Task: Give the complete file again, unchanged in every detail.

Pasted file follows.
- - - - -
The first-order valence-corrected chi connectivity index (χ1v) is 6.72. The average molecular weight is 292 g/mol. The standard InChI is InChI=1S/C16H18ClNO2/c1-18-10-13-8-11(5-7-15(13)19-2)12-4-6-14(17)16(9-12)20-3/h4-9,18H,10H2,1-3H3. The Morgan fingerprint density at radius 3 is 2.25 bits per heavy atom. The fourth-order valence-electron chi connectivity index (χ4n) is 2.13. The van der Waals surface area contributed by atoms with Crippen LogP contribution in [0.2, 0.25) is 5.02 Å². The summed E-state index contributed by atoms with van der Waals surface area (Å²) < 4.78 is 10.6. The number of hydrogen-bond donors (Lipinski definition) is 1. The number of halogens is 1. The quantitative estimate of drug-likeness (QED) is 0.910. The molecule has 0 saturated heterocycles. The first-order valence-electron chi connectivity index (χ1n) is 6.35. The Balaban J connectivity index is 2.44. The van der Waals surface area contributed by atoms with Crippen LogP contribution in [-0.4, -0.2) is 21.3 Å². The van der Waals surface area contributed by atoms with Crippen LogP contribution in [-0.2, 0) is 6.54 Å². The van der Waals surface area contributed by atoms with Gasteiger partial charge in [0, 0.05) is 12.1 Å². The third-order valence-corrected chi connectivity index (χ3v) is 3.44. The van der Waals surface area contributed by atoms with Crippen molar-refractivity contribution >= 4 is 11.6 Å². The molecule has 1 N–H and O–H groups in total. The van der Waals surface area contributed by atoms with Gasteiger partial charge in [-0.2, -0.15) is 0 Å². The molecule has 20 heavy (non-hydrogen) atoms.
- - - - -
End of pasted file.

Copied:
The first-order valence-corrected chi connectivity index (χ1v) is 6.72. The average molecular weight is 292 g/mol. The standard InChI is InChI=1S/C16H18ClNO2/c1-18-10-13-8-11(5-7-15(13)19-2)12-4-6-14(17)16(9-12)20-3/h4-9,18H,10H2,1-3H3. The Morgan fingerprint density at radius 3 is 2.25 bits per heavy atom. The fourth-order valence-electron chi connectivity index (χ4n) is 2.13. The van der Waals surface area contributed by atoms with Crippen LogP contribution in [0.2, 0.25) is 5.02 Å². The summed E-state index contributed by atoms with van der Waals surface area (Å²) < 4.78 is 10.6. The number of hydrogen-bond donors (Lipinski definition) is 1. The number of halogens is 1. The quantitative estimate of drug-likeness (QED) is 0.910. The molecule has 0 saturated heterocycles. The first-order valence-electron chi connectivity index (χ1n) is 6.35. The Balaban J connectivity index is 2.44. The van der Waals surface area contributed by atoms with Crippen LogP contribution in [-0.4, -0.2) is 21.3 Å². The van der Waals surface area contributed by atoms with Crippen LogP contribution in [-0.2, 0) is 6.54 Å². The van der Waals surface area contributed by atoms with Gasteiger partial charge in [0, 0.05) is 12.1 Å². The third-order valence-corrected chi connectivity index (χ3v) is 3.44. The van der Waals surface area contributed by atoms with Crippen molar-refractivity contribution >= 4 is 11.6 Å². The molecule has 1 N–H and O–H groups in total. The van der Waals surface area contributed by atoms with Gasteiger partial charge in [-0.2, -0.15) is 0 Å². The molecule has 20 heavy (non-hydrogen) atoms.